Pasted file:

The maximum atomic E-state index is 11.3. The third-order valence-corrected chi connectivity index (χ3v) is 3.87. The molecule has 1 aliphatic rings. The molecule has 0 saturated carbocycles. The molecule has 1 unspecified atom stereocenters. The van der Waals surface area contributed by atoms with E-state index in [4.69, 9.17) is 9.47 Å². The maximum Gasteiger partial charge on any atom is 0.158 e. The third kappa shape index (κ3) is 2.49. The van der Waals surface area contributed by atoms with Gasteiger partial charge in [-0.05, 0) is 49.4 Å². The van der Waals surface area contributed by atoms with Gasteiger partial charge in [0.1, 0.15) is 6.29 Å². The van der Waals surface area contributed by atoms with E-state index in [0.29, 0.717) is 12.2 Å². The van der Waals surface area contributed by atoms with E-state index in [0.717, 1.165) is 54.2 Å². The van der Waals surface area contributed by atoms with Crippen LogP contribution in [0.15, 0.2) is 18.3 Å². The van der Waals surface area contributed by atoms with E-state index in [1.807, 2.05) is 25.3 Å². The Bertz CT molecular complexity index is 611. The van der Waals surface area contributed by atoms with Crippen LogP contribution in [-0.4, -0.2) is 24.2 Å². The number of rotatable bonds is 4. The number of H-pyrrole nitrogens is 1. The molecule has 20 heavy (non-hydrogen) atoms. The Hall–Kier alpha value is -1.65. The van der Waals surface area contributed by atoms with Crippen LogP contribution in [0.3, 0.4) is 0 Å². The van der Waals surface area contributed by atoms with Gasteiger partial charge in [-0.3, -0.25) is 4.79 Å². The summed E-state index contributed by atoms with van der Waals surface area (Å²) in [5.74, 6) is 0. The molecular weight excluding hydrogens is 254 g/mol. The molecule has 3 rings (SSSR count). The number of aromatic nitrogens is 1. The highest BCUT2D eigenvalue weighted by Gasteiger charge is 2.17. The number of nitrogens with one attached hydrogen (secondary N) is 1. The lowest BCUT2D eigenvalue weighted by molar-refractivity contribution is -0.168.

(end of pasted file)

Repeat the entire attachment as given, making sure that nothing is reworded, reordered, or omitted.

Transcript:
The maximum atomic E-state index is 11.3. The third-order valence-corrected chi connectivity index (χ3v) is 3.87. The molecule has 1 aliphatic rings. The molecule has 0 saturated carbocycles. The molecule has 1 unspecified atom stereocenters. The van der Waals surface area contributed by atoms with E-state index in [4.69, 9.17) is 9.47 Å². The maximum Gasteiger partial charge on any atom is 0.158 e. The third kappa shape index (κ3) is 2.49. The van der Waals surface area contributed by atoms with Gasteiger partial charge in [-0.05, 0) is 49.4 Å². The van der Waals surface area contributed by atoms with Gasteiger partial charge in [0.1, 0.15) is 6.29 Å². The van der Waals surface area contributed by atoms with E-state index in [0.29, 0.717) is 12.2 Å². The van der Waals surface area contributed by atoms with E-state index in [0.717, 1.165) is 54.2 Å². The van der Waals surface area contributed by atoms with Crippen LogP contribution in [0.15, 0.2) is 18.3 Å². The van der Waals surface area contributed by atoms with E-state index in [1.807, 2.05) is 25.3 Å². The Bertz CT molecular complexity index is 611. The van der Waals surface area contributed by atoms with Crippen LogP contribution in [-0.4, -0.2) is 24.2 Å². The number of rotatable bonds is 4. The number of H-pyrrole nitrogens is 1. The molecule has 20 heavy (non-hydrogen) atoms. The Hall–Kier alpha value is -1.65. The van der Waals surface area contributed by atoms with Crippen LogP contribution in [0.3, 0.4) is 0 Å². The van der Waals surface area contributed by atoms with Gasteiger partial charge in [-0.3, -0.25) is 4.79 Å². The summed E-state index contributed by atoms with van der Waals surface area (Å²) in [5.74, 6) is 0. The molecular weight excluding hydrogens is 254 g/mol. The molecule has 3 rings (SSSR count). The number of aromatic nitrogens is 1. The highest BCUT2D eigenvalue weighted by Gasteiger charge is 2.17. The number of nitrogens with one attached hydrogen (secondary N) is 1. The lowest BCUT2D eigenvalue weighted by molar-refractivity contribution is -0.168.